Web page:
IF I WERE Sean Petrie, I might be able to write this column in two minutes.
Petrie, 50, is a thaumaturge with a typewriter. And no; he won’t send you to the dictionary like I just did. He specializes in down-to-earth poetry, clacked out impromptu on his manual 1928 Remington Portable No. 2.
In West Seattle, home away from home for the University of Texas law lecturer, several times a year you’ll find him escaping legalities at a festival, on a street corner, basically anywhere people are walking by. His sign, “Free Poems: Any Topic,” lures them in. After a brief chat and a few moments of focused rat-a-tat-tat, they leave with a piece of personalized art.
Petrie has collected 45 of his creations and, like a relative of this column, combined them with historical and present-day photos in a charming book: “Listen to the Trees: A Poetic Snapshot of West Seattle, Then & Now” (Documentary Media, 2020).
Which brings us to our “Then” photo, used in the book to augment a poem he wrote for West Seattleite Kerry Korsgaard about her favorite local creatures, the “nightowls.” For her theme, he conjured a 15-line tribute in the voice of the critters “Who shine / When that sun dips down” in the “shimmering / Soft darkness.”
The illustrative image is a roughly 110-year-old, hand-colored postcard of “Seattle at Night, from West Seattle.” The peaceful scene is illuminated by the lights of twin-mounded Queen Anne Hill and the moon, shimmering indeed over dark Elliott Bay while the Mosquito Fleet steamer Kennedy slices the reflection.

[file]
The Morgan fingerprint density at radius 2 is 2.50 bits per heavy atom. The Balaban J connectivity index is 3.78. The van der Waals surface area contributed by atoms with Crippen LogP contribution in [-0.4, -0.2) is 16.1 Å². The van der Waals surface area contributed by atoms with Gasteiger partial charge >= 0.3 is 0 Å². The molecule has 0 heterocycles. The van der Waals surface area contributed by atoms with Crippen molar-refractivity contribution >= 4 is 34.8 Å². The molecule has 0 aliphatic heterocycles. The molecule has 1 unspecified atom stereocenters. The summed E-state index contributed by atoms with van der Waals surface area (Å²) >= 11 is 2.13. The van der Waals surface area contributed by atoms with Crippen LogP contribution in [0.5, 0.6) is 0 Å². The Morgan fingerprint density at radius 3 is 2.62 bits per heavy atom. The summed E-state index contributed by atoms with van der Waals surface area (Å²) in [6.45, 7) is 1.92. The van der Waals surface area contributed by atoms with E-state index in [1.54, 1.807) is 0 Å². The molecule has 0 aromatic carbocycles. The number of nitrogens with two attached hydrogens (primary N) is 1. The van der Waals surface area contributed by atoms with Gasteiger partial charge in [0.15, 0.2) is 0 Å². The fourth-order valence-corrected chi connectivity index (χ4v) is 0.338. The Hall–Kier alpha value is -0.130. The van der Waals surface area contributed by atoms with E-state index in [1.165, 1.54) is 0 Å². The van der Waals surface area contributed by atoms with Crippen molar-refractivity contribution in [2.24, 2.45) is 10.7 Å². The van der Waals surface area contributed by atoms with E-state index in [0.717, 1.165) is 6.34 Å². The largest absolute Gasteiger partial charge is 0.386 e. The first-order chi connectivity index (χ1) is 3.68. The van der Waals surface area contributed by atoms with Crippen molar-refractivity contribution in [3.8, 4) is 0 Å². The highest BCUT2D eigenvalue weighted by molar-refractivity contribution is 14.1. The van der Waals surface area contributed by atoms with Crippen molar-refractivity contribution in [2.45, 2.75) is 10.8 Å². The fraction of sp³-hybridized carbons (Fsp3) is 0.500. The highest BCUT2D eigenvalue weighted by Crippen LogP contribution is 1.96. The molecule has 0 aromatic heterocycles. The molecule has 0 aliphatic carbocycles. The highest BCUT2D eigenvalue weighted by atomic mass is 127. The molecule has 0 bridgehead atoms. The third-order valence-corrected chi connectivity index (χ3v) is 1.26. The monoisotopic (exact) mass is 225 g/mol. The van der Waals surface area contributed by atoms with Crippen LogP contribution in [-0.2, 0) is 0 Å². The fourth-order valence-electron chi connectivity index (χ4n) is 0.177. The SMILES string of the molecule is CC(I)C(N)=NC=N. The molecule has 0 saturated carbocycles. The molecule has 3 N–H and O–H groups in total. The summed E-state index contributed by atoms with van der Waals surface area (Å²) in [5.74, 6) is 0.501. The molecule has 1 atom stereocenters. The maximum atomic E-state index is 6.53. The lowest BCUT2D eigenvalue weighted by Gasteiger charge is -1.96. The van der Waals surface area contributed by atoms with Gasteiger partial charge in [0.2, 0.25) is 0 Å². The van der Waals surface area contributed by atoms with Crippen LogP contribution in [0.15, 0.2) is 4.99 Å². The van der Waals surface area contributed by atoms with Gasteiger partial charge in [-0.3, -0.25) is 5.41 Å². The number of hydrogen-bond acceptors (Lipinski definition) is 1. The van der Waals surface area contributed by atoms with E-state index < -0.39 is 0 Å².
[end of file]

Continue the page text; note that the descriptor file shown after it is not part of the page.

In the West Seattle foreground are the lamps of a small yacht and the famed Luna Park, which operated at Duwamish Head from 1907 to 1913. In our “Now” photo, taken at a slightly higher point, atop the Sunset Avenue stairclimb above Hamilton Viewpoint Park, trees obscure today’s teeming Harbor Avenue waterfront, including bike paths, Don Armeni Boat Ramp and (out of frame) the King County Water Taxi.
The poems and photos in “Listen to the Trees” encompass neighborhoods, businesses, parks and people peninsula-wide — an expansive result from a deceptively spare form.
For eight years, Petrie and others in a national writers group called Typewriter Rodeo have nurtured this approach, earning raves from the likes of cinematic thaumaturge Tom Hanks, a typewriter aficionado. “You QWERTY Cowboys,” Hanks wrote (typed). “Thank you … for keeping the sound and fury of typewriting available to all.”
In case you didn’t look it up, thaumaturge is defined as “a worker of wonders and performer of miracles; a magician.” Almost a poem in itself.